Dr Lim Kheng Ann has more than two decades of experience in the management of wisdom teeth and other conditions where teeth and lesions of the mouth and jaws are involved. Our wisdom teeth appear in our mouths between 15 and 23 years of age. It is known as the wisdom tooth because it appears at the point where we cross over into adulthood. In most patients, there is not enough space for the wisdom tooth and the wisdom tooth therefore becomes buried or ‘impacted’. In some situations, the gums around the tooth become painful and patients can complain of gum soreness or swelling around the gums. In severe cases, the swelling can spread to the face and patients will experience severe pain, fever and inability to open the mouth. In cases where the tooth is partially erupted, foodstuff can be trapped between the wisdom tooth and the adjacent tooth. In such situations, the food cannot be properly cleaned out and the wisdom tooth may become decayed. If not detected early, the adjacent tooth may also become decayed and may need to be removed as well. The removal of wisdom teeth is usually by a minor surgical procedure. The gum is pushed aside and the bone may need to be removed. The tooth is then separated into smaller pieces and delivered. There will usually be swelling around the gums and sometimes to the face for between three to five days. The sutures are usually removed in one week and the review will include some instructions on the cleansing of the wound.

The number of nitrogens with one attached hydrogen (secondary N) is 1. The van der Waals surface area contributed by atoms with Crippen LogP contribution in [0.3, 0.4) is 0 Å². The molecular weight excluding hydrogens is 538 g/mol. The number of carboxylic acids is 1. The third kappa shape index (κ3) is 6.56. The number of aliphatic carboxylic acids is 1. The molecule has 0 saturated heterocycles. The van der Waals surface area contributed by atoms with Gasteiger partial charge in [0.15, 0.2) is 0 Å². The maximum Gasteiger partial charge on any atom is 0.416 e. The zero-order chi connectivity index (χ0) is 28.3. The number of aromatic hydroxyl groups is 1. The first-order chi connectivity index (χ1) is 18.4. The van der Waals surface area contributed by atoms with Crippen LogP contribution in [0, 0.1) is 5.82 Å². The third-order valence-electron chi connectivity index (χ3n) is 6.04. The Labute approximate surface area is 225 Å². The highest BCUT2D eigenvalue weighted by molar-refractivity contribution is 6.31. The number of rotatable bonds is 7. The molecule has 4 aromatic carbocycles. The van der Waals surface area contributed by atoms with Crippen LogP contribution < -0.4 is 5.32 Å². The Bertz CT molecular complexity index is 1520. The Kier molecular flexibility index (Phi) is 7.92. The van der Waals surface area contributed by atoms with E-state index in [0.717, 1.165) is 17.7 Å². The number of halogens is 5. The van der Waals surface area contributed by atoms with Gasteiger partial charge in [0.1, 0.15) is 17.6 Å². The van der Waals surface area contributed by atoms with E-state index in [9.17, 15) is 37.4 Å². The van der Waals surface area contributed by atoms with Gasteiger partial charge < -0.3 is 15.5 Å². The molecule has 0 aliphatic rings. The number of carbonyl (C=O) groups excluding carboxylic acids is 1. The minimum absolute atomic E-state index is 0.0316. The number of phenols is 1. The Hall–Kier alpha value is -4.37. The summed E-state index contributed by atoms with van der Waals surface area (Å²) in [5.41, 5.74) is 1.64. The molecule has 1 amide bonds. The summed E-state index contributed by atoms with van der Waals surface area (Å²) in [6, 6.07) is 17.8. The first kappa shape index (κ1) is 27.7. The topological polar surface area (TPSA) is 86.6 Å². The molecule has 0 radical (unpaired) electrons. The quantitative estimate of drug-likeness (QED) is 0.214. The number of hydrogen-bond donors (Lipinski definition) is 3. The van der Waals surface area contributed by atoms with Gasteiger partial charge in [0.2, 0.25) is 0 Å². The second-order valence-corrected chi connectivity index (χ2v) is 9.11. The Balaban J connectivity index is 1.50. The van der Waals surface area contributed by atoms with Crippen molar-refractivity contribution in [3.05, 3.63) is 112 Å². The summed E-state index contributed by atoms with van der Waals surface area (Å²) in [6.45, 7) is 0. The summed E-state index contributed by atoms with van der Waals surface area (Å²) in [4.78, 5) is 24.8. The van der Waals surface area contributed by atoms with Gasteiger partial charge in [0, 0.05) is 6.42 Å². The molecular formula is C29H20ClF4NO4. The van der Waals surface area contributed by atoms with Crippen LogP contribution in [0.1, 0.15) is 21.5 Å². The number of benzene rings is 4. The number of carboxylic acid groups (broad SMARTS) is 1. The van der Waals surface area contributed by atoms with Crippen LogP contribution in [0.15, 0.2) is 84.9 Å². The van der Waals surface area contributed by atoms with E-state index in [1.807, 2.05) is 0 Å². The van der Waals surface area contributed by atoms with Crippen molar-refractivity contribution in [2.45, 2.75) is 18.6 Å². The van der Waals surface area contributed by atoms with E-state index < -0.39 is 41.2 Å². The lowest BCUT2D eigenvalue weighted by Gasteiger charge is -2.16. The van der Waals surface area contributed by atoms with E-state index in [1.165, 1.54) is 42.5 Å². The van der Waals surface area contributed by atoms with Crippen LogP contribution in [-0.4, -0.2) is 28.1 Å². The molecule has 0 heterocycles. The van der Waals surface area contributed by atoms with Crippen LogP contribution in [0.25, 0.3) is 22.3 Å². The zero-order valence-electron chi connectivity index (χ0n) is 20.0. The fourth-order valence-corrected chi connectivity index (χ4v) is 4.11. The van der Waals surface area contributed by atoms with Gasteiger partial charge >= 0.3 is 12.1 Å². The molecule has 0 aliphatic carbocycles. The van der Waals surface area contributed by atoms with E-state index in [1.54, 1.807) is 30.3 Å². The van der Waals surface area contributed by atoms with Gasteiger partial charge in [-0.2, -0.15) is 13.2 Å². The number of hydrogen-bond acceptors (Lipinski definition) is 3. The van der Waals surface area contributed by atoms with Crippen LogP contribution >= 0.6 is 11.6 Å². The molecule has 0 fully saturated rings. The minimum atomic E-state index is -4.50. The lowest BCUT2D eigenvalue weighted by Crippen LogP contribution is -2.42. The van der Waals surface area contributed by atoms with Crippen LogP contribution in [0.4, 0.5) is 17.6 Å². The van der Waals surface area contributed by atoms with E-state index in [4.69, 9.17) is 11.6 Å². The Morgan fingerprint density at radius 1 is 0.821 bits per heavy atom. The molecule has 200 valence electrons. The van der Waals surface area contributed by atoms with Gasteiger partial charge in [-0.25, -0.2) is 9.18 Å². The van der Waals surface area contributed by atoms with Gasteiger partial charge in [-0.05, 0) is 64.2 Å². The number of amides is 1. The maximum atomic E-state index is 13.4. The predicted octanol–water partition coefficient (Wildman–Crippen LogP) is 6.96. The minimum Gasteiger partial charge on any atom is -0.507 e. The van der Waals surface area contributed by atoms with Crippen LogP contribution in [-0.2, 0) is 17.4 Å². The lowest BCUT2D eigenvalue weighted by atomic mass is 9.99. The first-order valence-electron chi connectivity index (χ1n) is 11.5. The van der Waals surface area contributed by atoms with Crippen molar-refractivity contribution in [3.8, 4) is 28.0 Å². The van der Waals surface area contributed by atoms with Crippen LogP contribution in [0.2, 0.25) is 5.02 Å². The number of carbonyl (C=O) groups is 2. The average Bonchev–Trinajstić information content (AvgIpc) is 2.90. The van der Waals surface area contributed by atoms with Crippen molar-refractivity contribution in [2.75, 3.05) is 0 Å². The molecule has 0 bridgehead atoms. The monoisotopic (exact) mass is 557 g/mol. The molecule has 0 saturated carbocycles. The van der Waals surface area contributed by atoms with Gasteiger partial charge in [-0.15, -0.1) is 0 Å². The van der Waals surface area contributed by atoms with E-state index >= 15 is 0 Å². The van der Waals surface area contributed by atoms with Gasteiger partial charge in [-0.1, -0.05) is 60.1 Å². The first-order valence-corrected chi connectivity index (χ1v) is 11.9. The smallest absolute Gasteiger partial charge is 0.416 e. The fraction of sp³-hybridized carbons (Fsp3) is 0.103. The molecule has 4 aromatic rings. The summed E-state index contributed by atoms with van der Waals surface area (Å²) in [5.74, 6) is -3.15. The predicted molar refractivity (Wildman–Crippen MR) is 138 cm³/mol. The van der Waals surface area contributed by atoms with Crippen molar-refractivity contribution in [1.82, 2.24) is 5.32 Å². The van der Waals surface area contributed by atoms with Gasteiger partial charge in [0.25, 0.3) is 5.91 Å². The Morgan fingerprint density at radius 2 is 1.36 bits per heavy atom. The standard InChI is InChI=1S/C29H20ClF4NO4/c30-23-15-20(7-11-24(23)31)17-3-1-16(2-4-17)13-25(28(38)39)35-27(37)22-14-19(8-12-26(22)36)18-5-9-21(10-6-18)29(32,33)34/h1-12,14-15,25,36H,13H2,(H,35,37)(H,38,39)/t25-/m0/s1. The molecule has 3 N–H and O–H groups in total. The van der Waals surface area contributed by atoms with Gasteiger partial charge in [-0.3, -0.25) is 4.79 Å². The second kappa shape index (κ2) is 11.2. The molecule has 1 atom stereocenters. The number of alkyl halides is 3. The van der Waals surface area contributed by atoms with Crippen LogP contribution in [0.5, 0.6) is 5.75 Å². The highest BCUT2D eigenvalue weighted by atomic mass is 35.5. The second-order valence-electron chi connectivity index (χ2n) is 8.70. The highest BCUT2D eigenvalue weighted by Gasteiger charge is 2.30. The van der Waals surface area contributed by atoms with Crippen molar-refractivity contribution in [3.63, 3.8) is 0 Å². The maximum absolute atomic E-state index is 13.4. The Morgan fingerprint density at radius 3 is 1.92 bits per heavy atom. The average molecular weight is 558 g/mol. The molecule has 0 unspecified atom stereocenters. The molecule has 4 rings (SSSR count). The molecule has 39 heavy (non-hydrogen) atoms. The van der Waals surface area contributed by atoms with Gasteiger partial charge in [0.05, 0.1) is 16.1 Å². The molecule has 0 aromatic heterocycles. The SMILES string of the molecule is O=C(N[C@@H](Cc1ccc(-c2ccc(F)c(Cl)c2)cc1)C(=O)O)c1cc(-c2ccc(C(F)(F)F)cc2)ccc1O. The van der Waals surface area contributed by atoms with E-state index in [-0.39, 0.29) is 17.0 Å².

In our clinic, we offer IV Sedation for patients who are apprehensive about the procedure. In these cases, a consultant anaesthetist gives a small injection to the hand and the patients goes to sleep. The entire surgery to remove the wisdom tooth is done while the patient is asleep. This is a very comfortable method and is much less complicated than general anaesthesia